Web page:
Yesterday, another high school student sued her school for pushing religion on kids.
She is remaining anonymous, but her 18-year-old friend Alexis Smith is not. Alexis recently graduated from the Northwest Rankin High School in Mississippi’s Rankin County School District. Since the student is a minor at 16, she has to sue through someone of legal age. Alexis is a hero – not to mention a truly awesome friend – for stepping in and helping the real plaintiff, who still attends the school, to protect her anonymity and protect her family’s privacy.
Rankin County in in Central Mississippi. Mississippi’s capitol, Jackson, is just a few miles away in the next county over. Rankin County is blessed with the presence of Pinelake Baptist Church.
Pinelake is a huge evangelical Baptist Church with several “campuses” around central Mississippi and one further north, in Starkville, where Mississippi State University’s main campus is located. With so many campuses, Pinelake sounds almost like a college itself, doesn’t it? This church takes its educational outreach seriously. Their website is huge, slick, and sermons are available for download as well as live streaming, just in case you might miss one. And somehow the church managed to insinuate itself into the Rankin County School District, so as to help violate the First Amendment with impunity.
Beginning April 9, Rankin High School allowed Pinelake to conduct a mandatory assembly for its senior class. The next day, the junior class was required to attend an identical assembly. The following week, the sophomores had to go. The school did not tell students in advance what the purpose of the assemblies were, nor did it allow them to opt out. All three assemblies consisted of the same Christian video and presentation. The focus of the assembly was how the students could find “hope” in Jesus, since they couldn’t find hope elsewhere. A complete description of this sick assembly is contained in the complaint that was filed yesterday in federal court.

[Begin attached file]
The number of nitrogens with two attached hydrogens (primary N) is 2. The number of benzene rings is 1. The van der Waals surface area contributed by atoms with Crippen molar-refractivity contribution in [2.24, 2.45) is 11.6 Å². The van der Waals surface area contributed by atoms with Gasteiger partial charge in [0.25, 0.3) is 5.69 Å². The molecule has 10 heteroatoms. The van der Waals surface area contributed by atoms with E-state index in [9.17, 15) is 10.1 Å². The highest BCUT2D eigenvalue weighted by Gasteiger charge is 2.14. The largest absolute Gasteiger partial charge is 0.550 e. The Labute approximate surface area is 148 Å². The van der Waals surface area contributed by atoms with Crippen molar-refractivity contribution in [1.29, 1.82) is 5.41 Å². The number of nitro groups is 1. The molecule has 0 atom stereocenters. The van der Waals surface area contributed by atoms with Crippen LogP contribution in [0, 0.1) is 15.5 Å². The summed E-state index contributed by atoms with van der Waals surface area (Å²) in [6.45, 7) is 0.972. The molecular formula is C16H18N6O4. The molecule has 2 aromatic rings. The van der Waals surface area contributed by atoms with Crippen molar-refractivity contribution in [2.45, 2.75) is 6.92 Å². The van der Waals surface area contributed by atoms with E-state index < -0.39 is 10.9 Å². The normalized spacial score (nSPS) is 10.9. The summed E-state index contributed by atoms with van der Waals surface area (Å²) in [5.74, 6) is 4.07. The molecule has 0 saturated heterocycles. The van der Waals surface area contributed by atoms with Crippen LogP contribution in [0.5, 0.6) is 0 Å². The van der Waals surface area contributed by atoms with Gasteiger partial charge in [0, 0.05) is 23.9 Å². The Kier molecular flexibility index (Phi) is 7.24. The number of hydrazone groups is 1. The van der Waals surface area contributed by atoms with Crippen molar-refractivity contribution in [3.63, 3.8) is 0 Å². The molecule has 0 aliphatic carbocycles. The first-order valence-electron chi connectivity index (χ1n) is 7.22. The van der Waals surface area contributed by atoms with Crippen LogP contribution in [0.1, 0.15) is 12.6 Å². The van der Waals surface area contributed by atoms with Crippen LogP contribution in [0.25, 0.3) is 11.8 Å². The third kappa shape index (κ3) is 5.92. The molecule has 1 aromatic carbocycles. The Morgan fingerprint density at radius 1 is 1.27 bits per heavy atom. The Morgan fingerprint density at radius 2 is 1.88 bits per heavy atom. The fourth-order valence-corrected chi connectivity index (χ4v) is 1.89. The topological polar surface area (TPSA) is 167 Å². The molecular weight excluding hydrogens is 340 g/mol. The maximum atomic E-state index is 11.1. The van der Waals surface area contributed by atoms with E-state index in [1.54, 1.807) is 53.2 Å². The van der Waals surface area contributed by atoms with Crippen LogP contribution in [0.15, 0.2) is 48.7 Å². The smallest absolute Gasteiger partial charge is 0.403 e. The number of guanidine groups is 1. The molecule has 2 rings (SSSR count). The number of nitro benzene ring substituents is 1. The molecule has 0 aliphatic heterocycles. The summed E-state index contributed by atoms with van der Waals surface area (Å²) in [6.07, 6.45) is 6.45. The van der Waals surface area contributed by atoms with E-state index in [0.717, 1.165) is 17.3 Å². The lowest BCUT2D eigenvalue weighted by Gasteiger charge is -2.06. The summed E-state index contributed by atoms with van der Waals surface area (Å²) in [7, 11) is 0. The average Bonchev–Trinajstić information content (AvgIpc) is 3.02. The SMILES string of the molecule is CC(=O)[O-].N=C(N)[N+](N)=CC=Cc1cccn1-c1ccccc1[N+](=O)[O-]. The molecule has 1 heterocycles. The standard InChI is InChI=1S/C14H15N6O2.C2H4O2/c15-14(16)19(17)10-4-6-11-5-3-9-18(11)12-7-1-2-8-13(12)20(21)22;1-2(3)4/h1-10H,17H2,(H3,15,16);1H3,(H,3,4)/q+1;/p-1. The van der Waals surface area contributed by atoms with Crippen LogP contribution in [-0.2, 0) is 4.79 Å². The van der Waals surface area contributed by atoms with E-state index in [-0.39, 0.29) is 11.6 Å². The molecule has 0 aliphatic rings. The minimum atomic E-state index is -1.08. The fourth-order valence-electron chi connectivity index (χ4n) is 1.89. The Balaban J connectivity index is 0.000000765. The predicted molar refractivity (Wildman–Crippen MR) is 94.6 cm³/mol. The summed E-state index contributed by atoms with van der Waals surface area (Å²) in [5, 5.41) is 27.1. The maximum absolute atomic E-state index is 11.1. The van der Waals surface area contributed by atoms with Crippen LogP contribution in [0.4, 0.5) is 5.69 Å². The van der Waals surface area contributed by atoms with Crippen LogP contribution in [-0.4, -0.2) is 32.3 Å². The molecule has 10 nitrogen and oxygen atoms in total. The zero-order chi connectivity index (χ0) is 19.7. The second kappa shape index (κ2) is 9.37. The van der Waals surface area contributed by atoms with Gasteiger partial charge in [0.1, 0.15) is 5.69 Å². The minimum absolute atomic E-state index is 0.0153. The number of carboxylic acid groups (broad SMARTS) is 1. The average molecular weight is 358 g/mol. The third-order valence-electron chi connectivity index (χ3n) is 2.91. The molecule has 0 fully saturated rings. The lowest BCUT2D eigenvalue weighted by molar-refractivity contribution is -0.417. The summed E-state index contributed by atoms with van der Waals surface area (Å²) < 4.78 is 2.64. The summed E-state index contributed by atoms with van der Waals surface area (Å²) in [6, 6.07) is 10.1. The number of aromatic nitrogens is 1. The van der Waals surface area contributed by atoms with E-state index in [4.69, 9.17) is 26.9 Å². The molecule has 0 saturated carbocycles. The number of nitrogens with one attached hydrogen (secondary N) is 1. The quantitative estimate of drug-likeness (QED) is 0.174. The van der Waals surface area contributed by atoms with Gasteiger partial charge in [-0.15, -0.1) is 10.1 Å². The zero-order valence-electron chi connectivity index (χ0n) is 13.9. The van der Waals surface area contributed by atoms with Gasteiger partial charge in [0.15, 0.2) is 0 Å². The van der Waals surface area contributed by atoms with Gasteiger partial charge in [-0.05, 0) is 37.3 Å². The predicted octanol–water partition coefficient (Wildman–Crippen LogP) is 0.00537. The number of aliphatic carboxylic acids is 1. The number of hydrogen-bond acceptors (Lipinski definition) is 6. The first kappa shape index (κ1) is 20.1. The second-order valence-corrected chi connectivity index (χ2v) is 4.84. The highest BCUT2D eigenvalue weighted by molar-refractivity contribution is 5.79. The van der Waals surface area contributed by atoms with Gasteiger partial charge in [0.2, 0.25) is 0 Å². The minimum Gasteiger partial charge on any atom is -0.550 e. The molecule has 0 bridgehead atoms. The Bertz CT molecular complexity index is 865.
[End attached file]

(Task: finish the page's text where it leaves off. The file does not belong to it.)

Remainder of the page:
What a sad message. What a defeatist attitude to sell to kids. They can’t find hope in their own relationships and commitments, so they have to fabricate a “relationship” with an imaginary friend they will never see, who will never laugh or cry with them, who will never speak directly with them, to ever have “hope.”
One senior recorded the entire assembly on a cellphone. Faculty and parents stood by the door to the room where the assembly was held, preventing students from leaving. Several students actually did try to leave, and were told to sit back down by the school’s truancy officer. The assemblies all ended with a group prayer. The plaintiff was not the only student to object to the school’s proselytizing, either.
The plaintiff has asked for declaratory relief, which is a finding by the court that school is in the wrong. She also asks for a temporary and permanent injunction against future assemblies and promotion of religion by the school, for nominal damages, for her attorney’s fees. She has asked for punitive damages against the principal of the school in his individual capacity, for violating the law after the violation was pointed out to him.
She should get all that. The law’s pretty clear.
When this situation was first reported in Christian media, they phrased it as “Humanists Fuming Over High School Assembly Offering Hope in Christ to Troubled Teens.” The argument seemed to be that since students organized the assembly, it was perfectly okay to require every kid in school to sit through it. The assembly was required for all students – not just the troubled ones, as the article would have us believe. And when students are both required to go and prevented from leaving by school officials, it is a school-sponsored event, not a student-sponsored one. Now we know that formal complaints about blatantly illegal activity constitute “fuming.”
I wonder if the Christian right will say that the federal prosecutors in Boston are “fuming” when they file murder charges against the Boston Marathon bomber, too. After all, Dzhokar Tsarnaev has his right to religious speech, and so what if someone is inconvenienced or made uncomfortable by it? Oh, wait. That was Muslim speech. Nevermind.
(And, yeah, I know those two situations really don’t compare. But snark.)
Got a legal question? Email me at email@example.com. I’m a lawyer, but there’s only a 2% chance I’m licensed in your state. Whether I answer your question or not, sending me an email or reading this blog post does not create an attorney-client relationship between us. I’m on Twitter as @aramink, and you can see my regular blog at www.aramink.com.